The A to Z of TV Gardening – Letter S: Carol Kirkwood takes an alphabetical journey through the world of gardening, getting inspiration and advice from some of the BBC’s most popular garden presenters and programmes.
In this episode, she is exploring subjects that all begin with the letter S: Sunflowers, Sweet peas, Strawberry
The A to Z of TV Gardening – Letter S
The sweet pea is a flowering plant in the genus Lathyrus in the family Fabaceae (legumes), native to Sicily, Cyprus, southern Italy and the Aegean Islands. It is an annual climbing plant, growing to a height of 1–2 metres, where suitable support is available. The leaves are pinnate with two leaflets and a terminal tendril, which twines around supporting plants and structures, helping the sweet pea to climb. In the wild plant the flowers are purple, 2–3.5 centimetres broad; they are larger and very variable in color in the many cultivars.
The annual species, L. odoratus, may be confused with the everlasting pea, L. latifolius, a perennial.
Sweet peas have been cultivated since the 17th century and a vast number of cultivars are commercially available. They are grown for their flower colour (usually in pastel shades of blue, pink, purple and white, including bi-colours), and for their intense unique fragrance. They are grown by gardeners for private enjoyment or for exhibition, and in the floristry trade. The large, pea-shaped seeds are sown in cold frames in Spring or Autumn. The seeds benefit from pre-soaking or chipping with a sharp blade. The plants are also available later in the season, as young plants or plugs.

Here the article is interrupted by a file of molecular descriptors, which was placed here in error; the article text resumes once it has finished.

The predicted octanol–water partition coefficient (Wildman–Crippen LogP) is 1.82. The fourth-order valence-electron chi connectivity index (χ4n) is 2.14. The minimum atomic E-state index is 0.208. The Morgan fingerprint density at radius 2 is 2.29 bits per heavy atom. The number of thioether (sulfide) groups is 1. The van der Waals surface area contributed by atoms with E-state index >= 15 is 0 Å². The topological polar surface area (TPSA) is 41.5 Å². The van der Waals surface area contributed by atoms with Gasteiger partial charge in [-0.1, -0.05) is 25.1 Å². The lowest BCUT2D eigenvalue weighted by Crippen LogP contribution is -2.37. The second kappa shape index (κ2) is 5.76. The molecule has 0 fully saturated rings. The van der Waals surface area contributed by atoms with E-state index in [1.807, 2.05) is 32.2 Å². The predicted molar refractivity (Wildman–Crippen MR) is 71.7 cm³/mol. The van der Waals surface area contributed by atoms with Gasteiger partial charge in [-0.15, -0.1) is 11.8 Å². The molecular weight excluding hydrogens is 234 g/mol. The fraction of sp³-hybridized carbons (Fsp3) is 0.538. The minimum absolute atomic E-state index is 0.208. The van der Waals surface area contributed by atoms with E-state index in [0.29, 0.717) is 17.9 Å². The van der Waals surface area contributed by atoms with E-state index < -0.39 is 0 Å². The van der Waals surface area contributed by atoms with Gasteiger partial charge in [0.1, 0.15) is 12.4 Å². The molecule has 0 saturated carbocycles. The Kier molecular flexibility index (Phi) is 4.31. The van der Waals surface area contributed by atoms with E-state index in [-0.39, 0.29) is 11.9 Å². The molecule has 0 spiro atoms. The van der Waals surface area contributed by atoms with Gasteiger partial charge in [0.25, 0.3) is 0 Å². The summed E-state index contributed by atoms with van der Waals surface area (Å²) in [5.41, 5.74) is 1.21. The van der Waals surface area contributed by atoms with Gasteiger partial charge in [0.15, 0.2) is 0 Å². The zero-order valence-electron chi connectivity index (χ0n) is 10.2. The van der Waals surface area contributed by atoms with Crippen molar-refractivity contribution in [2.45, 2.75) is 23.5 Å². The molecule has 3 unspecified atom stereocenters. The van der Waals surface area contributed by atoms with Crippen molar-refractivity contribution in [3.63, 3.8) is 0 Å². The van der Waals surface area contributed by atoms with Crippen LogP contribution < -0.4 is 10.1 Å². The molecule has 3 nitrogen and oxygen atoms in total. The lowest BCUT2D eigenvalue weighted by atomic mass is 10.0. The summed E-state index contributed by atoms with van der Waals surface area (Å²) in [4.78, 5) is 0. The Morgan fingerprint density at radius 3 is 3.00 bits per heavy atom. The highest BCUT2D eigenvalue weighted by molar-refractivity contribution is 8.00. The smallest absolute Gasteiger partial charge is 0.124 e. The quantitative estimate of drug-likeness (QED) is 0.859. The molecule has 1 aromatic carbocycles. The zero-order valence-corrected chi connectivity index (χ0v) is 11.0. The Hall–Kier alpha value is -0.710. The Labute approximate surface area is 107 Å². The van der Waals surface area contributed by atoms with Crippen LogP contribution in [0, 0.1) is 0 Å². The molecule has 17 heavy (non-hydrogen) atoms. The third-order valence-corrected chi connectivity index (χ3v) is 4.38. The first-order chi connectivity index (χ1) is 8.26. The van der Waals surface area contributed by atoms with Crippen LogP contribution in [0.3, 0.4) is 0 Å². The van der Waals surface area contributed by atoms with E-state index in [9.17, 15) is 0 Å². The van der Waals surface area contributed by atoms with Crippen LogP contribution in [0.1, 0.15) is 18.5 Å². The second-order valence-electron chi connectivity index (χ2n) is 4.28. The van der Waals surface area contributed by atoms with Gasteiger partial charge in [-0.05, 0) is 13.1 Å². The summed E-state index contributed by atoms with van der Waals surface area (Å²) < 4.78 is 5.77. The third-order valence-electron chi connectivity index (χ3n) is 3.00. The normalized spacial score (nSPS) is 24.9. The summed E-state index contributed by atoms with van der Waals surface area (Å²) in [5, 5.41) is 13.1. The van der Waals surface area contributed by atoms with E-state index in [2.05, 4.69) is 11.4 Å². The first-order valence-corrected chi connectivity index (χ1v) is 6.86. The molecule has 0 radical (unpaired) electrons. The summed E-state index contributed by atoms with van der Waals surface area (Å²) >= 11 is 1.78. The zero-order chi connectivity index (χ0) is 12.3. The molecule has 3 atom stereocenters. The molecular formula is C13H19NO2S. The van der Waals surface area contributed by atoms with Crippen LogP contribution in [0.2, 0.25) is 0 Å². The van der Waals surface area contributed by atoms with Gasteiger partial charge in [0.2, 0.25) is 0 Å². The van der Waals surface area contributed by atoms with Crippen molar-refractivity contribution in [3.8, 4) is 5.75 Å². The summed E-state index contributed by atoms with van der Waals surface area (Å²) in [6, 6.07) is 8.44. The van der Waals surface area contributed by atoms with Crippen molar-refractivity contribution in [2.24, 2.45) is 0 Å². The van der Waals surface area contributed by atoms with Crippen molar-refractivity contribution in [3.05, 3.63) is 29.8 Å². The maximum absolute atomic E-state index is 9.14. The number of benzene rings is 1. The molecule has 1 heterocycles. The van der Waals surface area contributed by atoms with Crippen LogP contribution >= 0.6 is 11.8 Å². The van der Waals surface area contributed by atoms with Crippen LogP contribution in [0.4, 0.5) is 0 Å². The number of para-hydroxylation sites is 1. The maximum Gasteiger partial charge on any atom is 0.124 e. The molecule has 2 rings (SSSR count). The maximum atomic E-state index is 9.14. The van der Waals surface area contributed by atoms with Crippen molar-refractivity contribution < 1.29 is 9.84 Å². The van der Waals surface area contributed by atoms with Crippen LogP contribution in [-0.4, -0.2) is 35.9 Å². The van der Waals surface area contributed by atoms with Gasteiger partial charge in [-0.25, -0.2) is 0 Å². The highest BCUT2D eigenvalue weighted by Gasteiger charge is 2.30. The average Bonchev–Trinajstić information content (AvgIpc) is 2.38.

They are grown up canes, with the new shoots being regularly pinched out to promote a bushy habit and higher flower yields. Plants typically reach heights of 1-2m, with the flowers appearing in midsummer and continuing for many weeks if regularly deadheaded.
Helianthus is a genus of plants comprising about 70 species. Except for three species in South America, all Helianthus species are native to North America and Central America. The common names “sunflower” and “common sunflower” typically refer to the popular annual species Helianthus annuus, whose round flower heads in combination with the ligules look like the sun. This and other species, notably Jerusalem artichoke (H. tuberosus), are cultivated in temperate regions and some tropical regions as food crops for humans, cattle, and poultry, and as ornamental plants. The species H. annuus typically grows during the summer and into early fall, with the peak growth season being mid-summer.